Valsartan Cancer | Valsartan NDMA | TheLawFirm.com

Valsartan Cancer and NDMA

The EPA says NDMA is a recognized contaminant found in Valsartan

What is NDMA, the substance found to have contaminated many forms of valsartan?

According to the United States Environmental Protection Agency (EPA), N-Nitrosodimethylamine, or NDMA, is a “contaminant” that “forms in both industrial and natural processes.” Although NDMA presently is not commercially produced in its pure form in the United States, it previously has been used in the production of such wide-ranging products as “liquid rocket fuel, antioxidants, additives for lubricants, and softeners for copolymers.”

Nowadays, except for research purposes, NDMA no longer is produced for its own sake, but instead is formed as a byproduct of chemical reactions used in various industrial processes. An EPA list of potential NDMA sources in the modern world implicates a variety of large global industries, including “amine manufacturing plants, tanneries, pesticide manufacturing plants, rubber and tire manufacturers, fish processing facilities, foundries, dye manufacturers, and surfactant industries.” NDMA can even result from certain water-purification techniques that use chloramines to disinfect wastewater.

Once introduced into the environment, NDMA is incredibly pervasive, with NDMA contamination having been identified in the air, water, and soil. In humans, exposure primarily takes place through the oral consumption of contaminated food and beverages. the EPA warns that certain everyday items may contain NDMA, increasing the risk of human exposure.

These Items Include:

  • Smoked meats or fish
  • Contaminated water
  • Malt beverages (such as beer and whiskey)
  • Toiletry and cosmetic products (such as shampoos and cleansers)
  • Cigarette smoke

What are the health risks associated with NDMA?

The United States Environmental Protection Agency EPA has identified a number of health risks associated with exposure to NDMA. Most seriously, based on animal studies conducted on a variety of mammal species, the EPA has classified NDMA as a B2 carcinogen, meaning it is a “probable” human carcinogen.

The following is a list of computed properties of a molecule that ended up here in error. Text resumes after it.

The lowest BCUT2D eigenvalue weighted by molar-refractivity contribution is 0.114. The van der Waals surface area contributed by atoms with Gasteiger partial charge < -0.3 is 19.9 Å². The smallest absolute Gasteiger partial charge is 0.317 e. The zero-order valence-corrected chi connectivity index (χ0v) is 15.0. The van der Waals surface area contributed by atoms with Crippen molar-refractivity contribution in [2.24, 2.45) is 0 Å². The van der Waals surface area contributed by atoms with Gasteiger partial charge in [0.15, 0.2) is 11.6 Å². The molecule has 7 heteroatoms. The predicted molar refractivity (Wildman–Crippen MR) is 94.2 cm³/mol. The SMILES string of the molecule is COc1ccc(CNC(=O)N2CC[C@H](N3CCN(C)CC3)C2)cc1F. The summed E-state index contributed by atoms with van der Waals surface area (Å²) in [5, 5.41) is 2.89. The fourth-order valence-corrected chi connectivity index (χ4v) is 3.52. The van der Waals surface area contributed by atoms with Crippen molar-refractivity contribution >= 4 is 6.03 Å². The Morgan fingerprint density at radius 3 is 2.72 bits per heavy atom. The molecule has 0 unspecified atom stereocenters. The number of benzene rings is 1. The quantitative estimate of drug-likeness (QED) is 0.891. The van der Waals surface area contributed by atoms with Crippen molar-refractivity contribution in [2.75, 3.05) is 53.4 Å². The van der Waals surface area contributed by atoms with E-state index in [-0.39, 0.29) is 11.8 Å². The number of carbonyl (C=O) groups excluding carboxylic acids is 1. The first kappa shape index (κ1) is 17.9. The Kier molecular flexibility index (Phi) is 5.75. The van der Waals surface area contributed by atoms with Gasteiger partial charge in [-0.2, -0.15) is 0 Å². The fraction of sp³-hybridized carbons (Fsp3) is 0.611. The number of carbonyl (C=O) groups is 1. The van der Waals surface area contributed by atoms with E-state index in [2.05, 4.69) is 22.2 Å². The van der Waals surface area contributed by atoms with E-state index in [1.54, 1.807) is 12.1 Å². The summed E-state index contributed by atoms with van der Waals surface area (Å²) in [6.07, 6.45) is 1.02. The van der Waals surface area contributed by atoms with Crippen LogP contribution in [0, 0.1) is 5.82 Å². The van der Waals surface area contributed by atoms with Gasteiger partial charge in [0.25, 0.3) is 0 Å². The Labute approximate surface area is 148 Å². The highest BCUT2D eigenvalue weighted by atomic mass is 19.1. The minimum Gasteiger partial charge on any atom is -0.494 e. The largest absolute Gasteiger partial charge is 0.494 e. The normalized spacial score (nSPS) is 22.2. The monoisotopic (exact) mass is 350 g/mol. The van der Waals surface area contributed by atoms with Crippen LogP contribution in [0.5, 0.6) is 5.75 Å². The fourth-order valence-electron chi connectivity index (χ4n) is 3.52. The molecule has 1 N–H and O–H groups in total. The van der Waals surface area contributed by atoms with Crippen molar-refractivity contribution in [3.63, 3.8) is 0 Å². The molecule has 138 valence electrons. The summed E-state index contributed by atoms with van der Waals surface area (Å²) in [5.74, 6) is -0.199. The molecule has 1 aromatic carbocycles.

The US Department of Health and Human Services (DHHS) similarly has concluded that NDMA “is reasonably anticipated to be a human carcinogen” after having identified tumors in the livers, respiratory tracts, kidneys, and blood vessels of experimental animals exposed to NDMA.

The EPA further cautions that NDMA exposure can cause liver damage in humans and reports other symptoms of NDMA exposure as including “headache; fever; nausea; jaundice; vomiting; abdominal cramps; enlarged liver; reduced function of liver, kidneys and lungs; and dizziness.” If you or a loved one fears you have taken NDMA-contaminated valsartan and have suffered from any of the side effects listed above, contact the experienced team of attorneys at TheLawFirm.com now Call 1-855-464-0808 for a free legal consultation with a licensed attorney!

Call To Speak With A Drug Recall Lawyer:
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Legal Disclaimer: The information in this article is not intended to be used as medical information or diagnosis. The sources of the information presented in the article have been researched and are linked within the article. Please seek out medical advice from a licensed medical professional if you are experiencing a problem with any of the drugs or devices mentioned in this article. 

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